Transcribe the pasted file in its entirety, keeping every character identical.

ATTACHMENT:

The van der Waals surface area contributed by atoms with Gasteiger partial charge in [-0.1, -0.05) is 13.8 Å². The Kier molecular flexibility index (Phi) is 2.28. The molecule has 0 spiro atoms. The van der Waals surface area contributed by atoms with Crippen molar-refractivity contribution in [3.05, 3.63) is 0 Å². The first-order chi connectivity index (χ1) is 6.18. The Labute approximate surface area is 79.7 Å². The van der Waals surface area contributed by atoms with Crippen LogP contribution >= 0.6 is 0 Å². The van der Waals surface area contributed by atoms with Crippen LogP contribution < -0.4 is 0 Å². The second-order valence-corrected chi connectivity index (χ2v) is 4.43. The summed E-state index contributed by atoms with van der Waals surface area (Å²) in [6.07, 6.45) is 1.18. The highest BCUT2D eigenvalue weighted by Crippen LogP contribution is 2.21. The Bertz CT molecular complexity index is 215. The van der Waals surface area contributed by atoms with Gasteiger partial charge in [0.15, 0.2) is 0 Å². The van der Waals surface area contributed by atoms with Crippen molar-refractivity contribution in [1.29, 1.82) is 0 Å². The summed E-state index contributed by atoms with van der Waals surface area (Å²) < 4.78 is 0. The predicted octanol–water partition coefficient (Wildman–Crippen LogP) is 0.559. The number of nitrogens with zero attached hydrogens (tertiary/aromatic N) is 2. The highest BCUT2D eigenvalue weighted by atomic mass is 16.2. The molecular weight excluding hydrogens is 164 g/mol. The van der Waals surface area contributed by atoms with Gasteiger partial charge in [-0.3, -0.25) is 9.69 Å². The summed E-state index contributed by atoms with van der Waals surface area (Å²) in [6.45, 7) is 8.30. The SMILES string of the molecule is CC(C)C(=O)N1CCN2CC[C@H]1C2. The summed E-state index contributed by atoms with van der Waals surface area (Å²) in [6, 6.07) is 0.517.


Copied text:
The van der Waals surface area contributed by atoms with Gasteiger partial charge in [-0.1, -0.05) is 13.8 Å². The Kier molecular flexibility index (Phi) is 2.28. The molecule has 0 spiro atoms. The van der Waals surface area contributed by atoms with Crippen molar-refractivity contribution in [3.05, 3.63) is 0 Å². The first-order chi connectivity index (χ1) is 6.18. The Labute approximate surface area is 79.7 Å². The van der Waals surface area contributed by atoms with Crippen LogP contribution >= 0.6 is 0 Å². The van der Waals surface area contributed by atoms with Crippen LogP contribution < -0.4 is 0 Å². The second-order valence-corrected chi connectivity index (χ2v) is 4.43. The summed E-state index contributed by atoms with van der Waals surface area (Å²) in [6.07, 6.45) is 1.18. The highest BCUT2D eigenvalue weighted by Crippen LogP contribution is 2.21. The Bertz CT molecular complexity index is 215. The van der Waals surface area contributed by atoms with Gasteiger partial charge in [0.15, 0.2) is 0 Å². The van der Waals surface area contributed by atoms with Crippen molar-refractivity contribution in [1.29, 1.82) is 0 Å². The summed E-state index contributed by atoms with van der Waals surface area (Å²) < 4.78 is 0. The predicted octanol–water partition coefficient (Wildman–Crippen LogP) is 0.559. The number of nitrogens with zero attached hydrogens (tertiary/aromatic N) is 2. The highest BCUT2D eigenvalue weighted by atomic mass is 16.2. The molecular weight excluding hydrogens is 164 g/mol. The van der Waals surface area contributed by atoms with Gasteiger partial charge in [-0.3, -0.25) is 9.69 Å². The summed E-state index contributed by atoms with van der Waals surface area (Å²) in [6.45, 7) is 8.30. The SMILES string of the molecule is CC(C)C(=O)N1CCN2CC[C@H]1C2. The summed E-state index contributed by atoms with van der Waals surface area (Å²) in [6, 6.07) is 0.517.